Home Online Advertising PROG I/O: Google Expands Exchange Bidding As Q3 Ad Revenue Surges

PROG I/O: Google Expands Exchange Bidding As Q3 Ad Revenue Surges

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googlebinoimgGoogle is seeing strong growth in its dynamic allocation exchange bidding, countering the advantages gained by other exchanges via header bidding.

Six months ago, Google reversed its DoubleClick for Publishers (DFP) policy when it opened the server up to third-party exchanges. Since then, it’s more than doubled the number of outside exchange partners, adding Smaato, Sovrn and Cox’s Gamut Media alongside pilot partners Rubicon Project and Index Exchange. The number of publishers participating in the exchange has quadrupled.

“We deeply believe server-side will be a better user experience,” Jonathan Bellack, Google’s director of product management, said Thursday at AdExchanger’s Programmatic I/O conference in New York City.

Google’s point of view casts shade on the client-side header bidding innovations that are good for yield but add latency to the site-rendering process, a common complaint with tag-heavy ad tech services.

“It’s going to matter to advertisers,” Bellack said. “Just consider the impact on viewability when you add (as much as two to five seconds).”

Bellack also announced a Google “audience guarantee” capability at the conference that will help publishers digest an advertiser’s user list and forecast against that specific audience. Direct deals are conducted mostly in bulk – buying against impressions and pages – and in some ways have missed out on the campaign refinement that comes with programmatic.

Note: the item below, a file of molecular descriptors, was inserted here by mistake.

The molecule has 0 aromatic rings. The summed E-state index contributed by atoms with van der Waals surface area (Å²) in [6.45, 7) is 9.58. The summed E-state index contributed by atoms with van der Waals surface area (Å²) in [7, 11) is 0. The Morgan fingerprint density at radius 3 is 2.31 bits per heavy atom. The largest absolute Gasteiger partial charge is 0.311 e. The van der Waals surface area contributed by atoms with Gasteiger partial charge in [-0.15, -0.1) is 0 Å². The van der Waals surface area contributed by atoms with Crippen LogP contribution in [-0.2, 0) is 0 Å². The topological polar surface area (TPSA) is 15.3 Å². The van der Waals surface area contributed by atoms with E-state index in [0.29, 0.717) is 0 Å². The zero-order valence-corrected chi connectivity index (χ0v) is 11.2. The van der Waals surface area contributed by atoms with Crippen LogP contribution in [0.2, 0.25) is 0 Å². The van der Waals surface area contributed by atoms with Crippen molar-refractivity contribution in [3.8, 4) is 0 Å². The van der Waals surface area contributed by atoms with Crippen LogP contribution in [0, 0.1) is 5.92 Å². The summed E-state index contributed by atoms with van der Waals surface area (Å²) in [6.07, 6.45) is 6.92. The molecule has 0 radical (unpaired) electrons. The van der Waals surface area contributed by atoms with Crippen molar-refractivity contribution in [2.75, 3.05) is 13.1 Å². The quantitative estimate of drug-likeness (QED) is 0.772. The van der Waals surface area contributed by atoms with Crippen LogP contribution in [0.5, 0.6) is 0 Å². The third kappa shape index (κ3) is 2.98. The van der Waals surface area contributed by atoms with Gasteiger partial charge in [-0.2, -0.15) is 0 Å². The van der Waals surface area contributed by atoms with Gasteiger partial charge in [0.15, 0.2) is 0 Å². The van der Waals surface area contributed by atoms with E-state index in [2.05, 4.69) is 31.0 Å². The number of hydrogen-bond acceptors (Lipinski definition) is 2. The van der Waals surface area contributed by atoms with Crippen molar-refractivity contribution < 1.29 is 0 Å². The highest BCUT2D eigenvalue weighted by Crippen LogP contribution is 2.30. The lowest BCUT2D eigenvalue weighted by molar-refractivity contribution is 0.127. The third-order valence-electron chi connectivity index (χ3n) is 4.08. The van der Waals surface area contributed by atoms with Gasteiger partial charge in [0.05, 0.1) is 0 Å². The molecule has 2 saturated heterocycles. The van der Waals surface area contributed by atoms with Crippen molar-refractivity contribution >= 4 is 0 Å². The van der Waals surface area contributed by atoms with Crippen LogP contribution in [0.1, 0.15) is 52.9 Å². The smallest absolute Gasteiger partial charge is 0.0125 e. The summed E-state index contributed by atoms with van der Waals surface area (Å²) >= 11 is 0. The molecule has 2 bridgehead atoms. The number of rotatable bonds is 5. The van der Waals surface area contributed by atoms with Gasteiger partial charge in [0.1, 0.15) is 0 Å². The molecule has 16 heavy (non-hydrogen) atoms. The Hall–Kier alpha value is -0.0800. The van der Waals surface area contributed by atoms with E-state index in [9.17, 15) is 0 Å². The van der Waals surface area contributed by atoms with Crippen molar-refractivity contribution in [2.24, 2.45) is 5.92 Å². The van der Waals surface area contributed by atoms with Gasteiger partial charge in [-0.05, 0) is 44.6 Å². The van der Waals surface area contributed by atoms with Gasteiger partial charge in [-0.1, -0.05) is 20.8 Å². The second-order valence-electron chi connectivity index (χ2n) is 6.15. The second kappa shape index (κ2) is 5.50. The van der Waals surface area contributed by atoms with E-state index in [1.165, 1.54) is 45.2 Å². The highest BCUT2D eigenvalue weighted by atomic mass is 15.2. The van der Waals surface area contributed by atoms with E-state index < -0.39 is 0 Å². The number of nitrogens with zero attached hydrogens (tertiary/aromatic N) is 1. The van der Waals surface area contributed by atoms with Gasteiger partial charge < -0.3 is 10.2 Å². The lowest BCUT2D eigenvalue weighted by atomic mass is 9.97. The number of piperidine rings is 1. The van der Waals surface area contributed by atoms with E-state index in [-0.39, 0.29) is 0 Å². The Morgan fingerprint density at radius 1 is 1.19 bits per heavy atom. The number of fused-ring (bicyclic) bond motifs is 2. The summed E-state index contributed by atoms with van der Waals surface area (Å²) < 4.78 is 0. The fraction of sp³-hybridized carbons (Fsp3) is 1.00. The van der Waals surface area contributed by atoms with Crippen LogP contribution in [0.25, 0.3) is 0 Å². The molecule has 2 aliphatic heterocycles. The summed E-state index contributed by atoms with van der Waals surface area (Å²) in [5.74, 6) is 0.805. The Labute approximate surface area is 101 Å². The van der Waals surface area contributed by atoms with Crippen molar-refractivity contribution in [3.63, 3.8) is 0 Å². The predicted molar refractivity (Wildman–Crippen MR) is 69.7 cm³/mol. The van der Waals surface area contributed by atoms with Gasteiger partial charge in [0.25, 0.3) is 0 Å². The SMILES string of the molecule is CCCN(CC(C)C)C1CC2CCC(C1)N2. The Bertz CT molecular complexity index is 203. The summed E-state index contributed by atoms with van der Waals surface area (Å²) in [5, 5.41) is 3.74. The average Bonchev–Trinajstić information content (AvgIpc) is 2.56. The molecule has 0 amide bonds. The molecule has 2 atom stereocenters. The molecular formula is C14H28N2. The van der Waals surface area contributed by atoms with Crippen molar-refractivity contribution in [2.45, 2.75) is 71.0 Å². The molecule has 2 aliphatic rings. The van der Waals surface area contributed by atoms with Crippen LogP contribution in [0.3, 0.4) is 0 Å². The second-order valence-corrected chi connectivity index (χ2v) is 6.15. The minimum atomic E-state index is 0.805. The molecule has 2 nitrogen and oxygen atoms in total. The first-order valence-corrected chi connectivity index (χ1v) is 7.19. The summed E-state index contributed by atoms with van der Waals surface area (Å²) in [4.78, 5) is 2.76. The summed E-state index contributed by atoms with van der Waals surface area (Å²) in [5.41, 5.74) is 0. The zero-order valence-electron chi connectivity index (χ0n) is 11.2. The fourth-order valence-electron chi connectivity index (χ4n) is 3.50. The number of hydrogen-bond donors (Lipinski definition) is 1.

Netflix is an early adopter of the audience guarantee product, which allows the streaming subscription service to make direct deals with publishers, drop in its own user list and ensure that its ads won’t be wasted on known subscribers.

“For all the excitement about auctions and indirect or remnant yield, the pubs we work with continue to make the lion’s share of their business through direct relationships,” Bellack said. “Publishers prefer revenue certainty over the risk of the auction, and advertisers prefer the inventory certainty.”

The direct-deal pool is a fast-growing source of programmatic revenue for Google through automated targeting and forecasting tools.

Google announced on Thursday that its third-quarter earnings reached nearly $22.5 billion over the past three months, a 20% increase from the same period last year. Advertising revenues clocked in at more than $19.8 billion, 18% higher than the $16.8 billion in ad revenues from Q3 2015.

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